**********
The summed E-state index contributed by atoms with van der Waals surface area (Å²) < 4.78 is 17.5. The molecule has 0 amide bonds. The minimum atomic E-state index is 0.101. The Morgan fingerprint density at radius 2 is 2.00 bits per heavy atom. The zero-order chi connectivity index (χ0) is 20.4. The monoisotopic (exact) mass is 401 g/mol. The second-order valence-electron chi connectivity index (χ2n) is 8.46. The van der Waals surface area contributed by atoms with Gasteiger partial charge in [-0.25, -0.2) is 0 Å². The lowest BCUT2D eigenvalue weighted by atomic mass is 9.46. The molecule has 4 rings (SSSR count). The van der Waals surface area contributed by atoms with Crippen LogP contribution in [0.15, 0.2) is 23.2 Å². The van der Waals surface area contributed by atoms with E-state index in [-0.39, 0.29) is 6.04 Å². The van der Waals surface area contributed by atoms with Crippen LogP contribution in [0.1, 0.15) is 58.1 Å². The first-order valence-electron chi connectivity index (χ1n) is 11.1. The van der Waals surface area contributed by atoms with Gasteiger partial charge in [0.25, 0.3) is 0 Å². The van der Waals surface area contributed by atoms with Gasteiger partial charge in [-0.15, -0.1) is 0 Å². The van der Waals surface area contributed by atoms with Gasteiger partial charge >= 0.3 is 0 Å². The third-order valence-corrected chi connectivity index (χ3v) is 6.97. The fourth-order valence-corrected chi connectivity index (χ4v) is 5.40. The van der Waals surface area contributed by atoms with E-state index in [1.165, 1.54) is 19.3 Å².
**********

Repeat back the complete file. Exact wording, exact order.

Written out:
The summed E-state index contributed by atoms with van der Waals surface area (Å²) < 4.78 is 17.5. The molecule has 0 amide bonds. The minimum atomic E-state index is 0.101. The Morgan fingerprint density at radius 2 is 2.00 bits per heavy atom. The zero-order chi connectivity index (χ0) is 20.4. The monoisotopic (exact) mass is 401 g/mol. The second-order valence-electron chi connectivity index (χ2n) is 8.46. The van der Waals surface area contributed by atoms with Gasteiger partial charge in [-0.25, -0.2) is 0 Å². The lowest BCUT2D eigenvalue weighted by atomic mass is 9.46. The molecule has 4 rings (SSSR count). The van der Waals surface area contributed by atoms with Crippen LogP contribution in [0.15, 0.2) is 23.2 Å². The van der Waals surface area contributed by atoms with E-state index in [-0.39, 0.29) is 6.04 Å². The van der Waals surface area contributed by atoms with Crippen LogP contribution in [0.1, 0.15) is 58.1 Å². The first-order valence-electron chi connectivity index (χ1n) is 11.1. The van der Waals surface area contributed by atoms with Gasteiger partial charge in [0.25, 0.3) is 0 Å². The van der Waals surface area contributed by atoms with Gasteiger partial charge in [-0.15, -0.1) is 0 Å². The van der Waals surface area contributed by atoms with Gasteiger partial charge >= 0.3 is 0 Å². The third-order valence-corrected chi connectivity index (χ3v) is 6.97. The fourth-order valence-corrected chi connectivity index (χ4v) is 5.40. The van der Waals surface area contributed by atoms with E-state index in [1.165, 1.54) is 19.3 Å².